Comment: Pembro plus chemo in neoadjuvant and adjuvant treatment for early triple-negative breast cancer

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Published: 29 Sep 2019
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Prof Sherene Loi - Peter MacCallum Cancer Centre, Melbourne, Australia

Prof Sherene Loi speaks to ecancer at ESMO 2019 in Barcelona commenting on the KEYNOTE-522 Phase III results.

The trial added immune therapy to chemotherapy in treating patients with early triple-negative breast cancer.

Prof Loi discusses the interesting distinctions in the results of PDL1-positive and PDL1-negative patients and stresses the importance of waiting for long-term data.


This is the first neoadjuvant study to be reported in early stage triple negative breast cancer which looks at the value of adding pembrolizumab to CarboTaxol followed by AC neoadjuvant chemotherapy and then patients had surgery. The primary endpoint was pCR then pembrolizumab was continued for a year or patients were on placebo. There are two primary endpoints of pCR and event free survival. This presented the pCR endpoint.

The thing to note in the patients that were in this trial is that half the patients were node negative and three-quarters of the patients had stage T1/T2 tumours. So it’s not the highest risk population. The most interesting thing is that compared to the advanced setting where we had the recent approval of atezolizumab, that most patients, or 80% of patients, were PD-L1 positive by the Merck assay. So that’s very different to the IMpassion 130 data where only 40% of patients were PD-L1 positive.

The primary endpoint for pCR was significant. There was a statistically significant increase in the rate of pCR with the addition of pembrolizumab. The control arm pCR rate was about right at 50%, the delta was around 13.6% so that was strongly significant.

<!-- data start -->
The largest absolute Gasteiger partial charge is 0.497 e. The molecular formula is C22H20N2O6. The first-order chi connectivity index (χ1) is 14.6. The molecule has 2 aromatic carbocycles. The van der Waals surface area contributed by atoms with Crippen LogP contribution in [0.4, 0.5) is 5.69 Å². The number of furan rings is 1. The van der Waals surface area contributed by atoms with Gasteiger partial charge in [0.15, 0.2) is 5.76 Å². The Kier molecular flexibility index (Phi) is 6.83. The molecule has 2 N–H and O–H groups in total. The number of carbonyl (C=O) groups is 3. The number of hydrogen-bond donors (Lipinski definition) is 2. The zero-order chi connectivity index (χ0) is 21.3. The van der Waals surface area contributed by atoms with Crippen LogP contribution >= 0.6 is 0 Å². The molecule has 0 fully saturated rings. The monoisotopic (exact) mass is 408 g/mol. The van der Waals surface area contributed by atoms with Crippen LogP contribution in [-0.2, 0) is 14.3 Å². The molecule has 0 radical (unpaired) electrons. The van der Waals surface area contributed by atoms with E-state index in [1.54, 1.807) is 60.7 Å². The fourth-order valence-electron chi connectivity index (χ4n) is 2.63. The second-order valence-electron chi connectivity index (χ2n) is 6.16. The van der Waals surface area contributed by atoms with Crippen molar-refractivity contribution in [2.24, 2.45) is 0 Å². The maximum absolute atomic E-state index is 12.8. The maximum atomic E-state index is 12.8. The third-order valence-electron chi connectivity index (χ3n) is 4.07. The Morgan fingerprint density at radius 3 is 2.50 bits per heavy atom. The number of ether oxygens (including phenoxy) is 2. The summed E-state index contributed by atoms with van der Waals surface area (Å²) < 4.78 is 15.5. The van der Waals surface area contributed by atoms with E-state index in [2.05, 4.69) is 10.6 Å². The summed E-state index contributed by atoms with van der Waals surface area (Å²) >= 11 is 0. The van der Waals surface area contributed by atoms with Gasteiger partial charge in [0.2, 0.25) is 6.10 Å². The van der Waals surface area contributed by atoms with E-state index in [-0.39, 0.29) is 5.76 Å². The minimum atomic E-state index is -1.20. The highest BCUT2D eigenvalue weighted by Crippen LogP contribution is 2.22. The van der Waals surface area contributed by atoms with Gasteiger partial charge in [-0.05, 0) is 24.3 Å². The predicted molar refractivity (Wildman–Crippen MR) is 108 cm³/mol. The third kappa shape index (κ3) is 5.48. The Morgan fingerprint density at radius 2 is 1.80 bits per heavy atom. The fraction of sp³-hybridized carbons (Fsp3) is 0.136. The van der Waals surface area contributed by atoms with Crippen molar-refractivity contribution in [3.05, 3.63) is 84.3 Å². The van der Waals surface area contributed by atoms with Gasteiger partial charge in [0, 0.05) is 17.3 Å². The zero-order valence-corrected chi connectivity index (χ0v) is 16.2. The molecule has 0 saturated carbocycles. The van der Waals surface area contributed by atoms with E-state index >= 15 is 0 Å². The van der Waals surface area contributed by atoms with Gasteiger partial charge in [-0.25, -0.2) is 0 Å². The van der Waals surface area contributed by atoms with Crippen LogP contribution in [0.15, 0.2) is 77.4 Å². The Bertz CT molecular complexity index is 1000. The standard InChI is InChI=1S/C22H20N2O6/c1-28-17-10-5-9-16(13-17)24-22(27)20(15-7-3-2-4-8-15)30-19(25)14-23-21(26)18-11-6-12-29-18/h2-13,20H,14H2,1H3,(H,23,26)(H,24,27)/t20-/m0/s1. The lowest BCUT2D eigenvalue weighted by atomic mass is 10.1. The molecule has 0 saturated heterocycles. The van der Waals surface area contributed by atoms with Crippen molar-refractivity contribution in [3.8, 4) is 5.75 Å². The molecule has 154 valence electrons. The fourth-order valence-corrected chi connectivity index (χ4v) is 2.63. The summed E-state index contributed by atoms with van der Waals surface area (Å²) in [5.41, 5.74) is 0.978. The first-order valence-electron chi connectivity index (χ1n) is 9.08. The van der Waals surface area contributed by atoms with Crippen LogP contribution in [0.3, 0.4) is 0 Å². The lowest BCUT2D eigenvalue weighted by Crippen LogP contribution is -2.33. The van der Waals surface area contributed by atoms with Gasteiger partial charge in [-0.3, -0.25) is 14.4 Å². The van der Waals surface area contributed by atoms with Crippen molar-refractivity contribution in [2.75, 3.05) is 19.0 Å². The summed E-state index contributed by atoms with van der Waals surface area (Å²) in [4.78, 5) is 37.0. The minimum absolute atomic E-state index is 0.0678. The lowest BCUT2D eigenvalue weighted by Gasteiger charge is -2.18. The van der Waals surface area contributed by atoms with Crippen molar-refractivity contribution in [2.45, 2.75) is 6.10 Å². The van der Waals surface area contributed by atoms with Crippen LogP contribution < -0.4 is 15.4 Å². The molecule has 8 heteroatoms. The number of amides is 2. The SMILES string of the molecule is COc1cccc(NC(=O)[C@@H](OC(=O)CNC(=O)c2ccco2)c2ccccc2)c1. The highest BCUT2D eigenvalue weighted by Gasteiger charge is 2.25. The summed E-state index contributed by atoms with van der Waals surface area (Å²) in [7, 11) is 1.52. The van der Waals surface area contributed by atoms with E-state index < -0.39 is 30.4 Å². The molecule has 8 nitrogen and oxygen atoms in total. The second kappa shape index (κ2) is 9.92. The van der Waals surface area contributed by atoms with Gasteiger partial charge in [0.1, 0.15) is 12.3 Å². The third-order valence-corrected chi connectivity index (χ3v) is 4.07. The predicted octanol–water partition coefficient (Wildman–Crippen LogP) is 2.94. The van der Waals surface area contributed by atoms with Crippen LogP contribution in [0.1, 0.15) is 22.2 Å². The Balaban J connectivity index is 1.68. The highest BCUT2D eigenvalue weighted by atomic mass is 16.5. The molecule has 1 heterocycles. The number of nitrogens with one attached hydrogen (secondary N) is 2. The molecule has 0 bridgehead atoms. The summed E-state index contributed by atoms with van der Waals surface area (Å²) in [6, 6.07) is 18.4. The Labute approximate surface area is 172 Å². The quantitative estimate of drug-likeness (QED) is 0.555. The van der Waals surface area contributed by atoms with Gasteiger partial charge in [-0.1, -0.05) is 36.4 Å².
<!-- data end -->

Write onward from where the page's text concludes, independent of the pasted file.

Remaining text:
The interesting thing is if you look down at PD-L1 positive versus negative you can see that PD-L1 patients who are positive do better compared with PD-L1 negative patients. However, it does seem that the delta, so the change in pCR with the addition of pembrolizumab, did look to be relatively better, surprisingly, in the PD-L1 negative patients compared with the PD-L1 positive patients. That doesn’t mean they did as well as the PD-L1 positive patients but the relative increase surprisingly looked a little bit better. So that was very surprising to me and, for me, it really is very different from the advanced data where we saw effects only in PD-L1 positive patients. Here we’re seeing it across the board.

It really does make me wonder about the effects of myelosuppressive chemotherapy on patients who have a pre-existing immune response. In reality we don’t know what chemotherapy is doing to a pre-existing immune response. It’s highly plausible that giving such myelosuppressive chemotherapy is detrimental to the immune response which is pre-existing such as those in PD-L1 positive patients as well as that that we’re trying to facilitate. So that’s one interesting take on that and I think we need to investigate that further.

So it’s a landmark study; it’s important to have a proper control arm so we know that pembrolizumab adds. They did show early event free survival data but I think that’s way too early. It’s encouraging but we really need to wait. The adverse event rate with regards to immune related adverse events was consistent with other studies but we need to remember that 10-15% of these will be life long. So patients will require permanent replacement of endocrine function life long. For example, type 1 diabetes is extremely rare but giving a patient type 1 diabetes can be devastating if they’re going to be alive for a long time.

So we need to wait for long-term data outcomes, we need to understand the benefits, we need to see other trials and we also need to understand the safety of these agents. To me, it really suggests we really need to work out what chemotherapy is doing to patients with a pre-existing immune response. We know that patients who do have a pre-existing immune response are doing really well without pembrolizumab. So what’s chemo doing? How can we optimise the chemo-pembrolizumab combination? Is one year too much, is it too little? How can we understand that, maybe with biomarkers. We need to understand who needs the pembrolizumab. There’s no doubt in my mind that it will help patients be cured of their triple negative breast cancer but it’s a fine line who we give it to.